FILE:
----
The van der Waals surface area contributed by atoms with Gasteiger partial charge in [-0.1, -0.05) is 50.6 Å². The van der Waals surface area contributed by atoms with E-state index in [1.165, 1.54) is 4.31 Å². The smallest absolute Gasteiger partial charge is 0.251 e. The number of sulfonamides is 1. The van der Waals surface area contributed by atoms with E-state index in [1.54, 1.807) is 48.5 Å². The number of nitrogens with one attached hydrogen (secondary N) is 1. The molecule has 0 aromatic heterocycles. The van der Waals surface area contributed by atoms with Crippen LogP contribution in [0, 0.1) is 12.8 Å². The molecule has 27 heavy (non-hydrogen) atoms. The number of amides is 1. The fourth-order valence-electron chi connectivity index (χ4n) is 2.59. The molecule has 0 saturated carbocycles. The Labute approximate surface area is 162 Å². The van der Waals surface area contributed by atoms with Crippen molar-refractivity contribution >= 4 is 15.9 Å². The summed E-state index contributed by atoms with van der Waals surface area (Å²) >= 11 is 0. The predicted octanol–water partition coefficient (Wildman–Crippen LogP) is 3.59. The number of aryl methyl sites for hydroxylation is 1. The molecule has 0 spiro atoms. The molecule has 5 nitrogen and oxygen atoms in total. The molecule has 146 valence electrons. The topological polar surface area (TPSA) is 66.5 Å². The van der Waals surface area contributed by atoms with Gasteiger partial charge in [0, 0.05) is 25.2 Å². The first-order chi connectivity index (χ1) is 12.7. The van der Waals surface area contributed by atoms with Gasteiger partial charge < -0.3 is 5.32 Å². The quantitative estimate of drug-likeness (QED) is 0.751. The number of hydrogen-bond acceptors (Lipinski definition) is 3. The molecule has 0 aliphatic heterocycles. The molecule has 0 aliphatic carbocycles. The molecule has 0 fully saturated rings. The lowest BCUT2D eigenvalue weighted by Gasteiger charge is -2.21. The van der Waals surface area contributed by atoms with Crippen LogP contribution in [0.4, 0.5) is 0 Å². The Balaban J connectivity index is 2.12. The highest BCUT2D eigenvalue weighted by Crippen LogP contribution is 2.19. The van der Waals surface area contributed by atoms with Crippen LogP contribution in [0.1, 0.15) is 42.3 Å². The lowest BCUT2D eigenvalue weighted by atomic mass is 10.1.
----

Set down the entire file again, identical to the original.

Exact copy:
The van der Waals surface area contributed by atoms with Gasteiger partial charge in [-0.1, -0.05) is 50.6 Å². The van der Waals surface area contributed by atoms with E-state index in [1.165, 1.54) is 4.31 Å². The smallest absolute Gasteiger partial charge is 0.251 e. The number of sulfonamides is 1. The van der Waals surface area contributed by atoms with E-state index in [1.54, 1.807) is 48.5 Å². The number of nitrogens with one attached hydrogen (secondary N) is 1. The molecule has 0 aromatic heterocycles. The van der Waals surface area contributed by atoms with Crippen LogP contribution in [0, 0.1) is 12.8 Å². The molecule has 27 heavy (non-hydrogen) atoms. The number of amides is 1. The fourth-order valence-electron chi connectivity index (χ4n) is 2.59. The molecule has 0 saturated carbocycles. The Labute approximate surface area is 162 Å². The van der Waals surface area contributed by atoms with Crippen molar-refractivity contribution >= 4 is 15.9 Å². The summed E-state index contributed by atoms with van der Waals surface area (Å²) >= 11 is 0. The predicted octanol–water partition coefficient (Wildman–Crippen LogP) is 3.59. The number of aryl methyl sites for hydroxylation is 1. The molecule has 0 spiro atoms. The molecule has 5 nitrogen and oxygen atoms in total. The molecule has 146 valence electrons. The topological polar surface area (TPSA) is 66.5 Å². The van der Waals surface area contributed by atoms with Gasteiger partial charge in [0, 0.05) is 25.2 Å². The first-order chi connectivity index (χ1) is 12.7. The van der Waals surface area contributed by atoms with Gasteiger partial charge < -0.3 is 5.32 Å². The quantitative estimate of drug-likeness (QED) is 0.751. The number of hydrogen-bond acceptors (Lipinski definition) is 3. The molecule has 0 aliphatic heterocycles. The molecule has 0 aliphatic carbocycles. The molecule has 0 fully saturated rings. The lowest BCUT2D eigenvalue weighted by Gasteiger charge is -2.21. The van der Waals surface area contributed by atoms with Crippen LogP contribution in [0.4, 0.5) is 0 Å². The Balaban J connectivity index is 2.12. The highest BCUT2D eigenvalue weighted by Crippen LogP contribution is 2.19. The van der Waals surface area contributed by atoms with Crippen LogP contribution in [0.1, 0.15) is 42.3 Å². The lowest BCUT2D eigenvalue weighted by atomic mass is 10.1.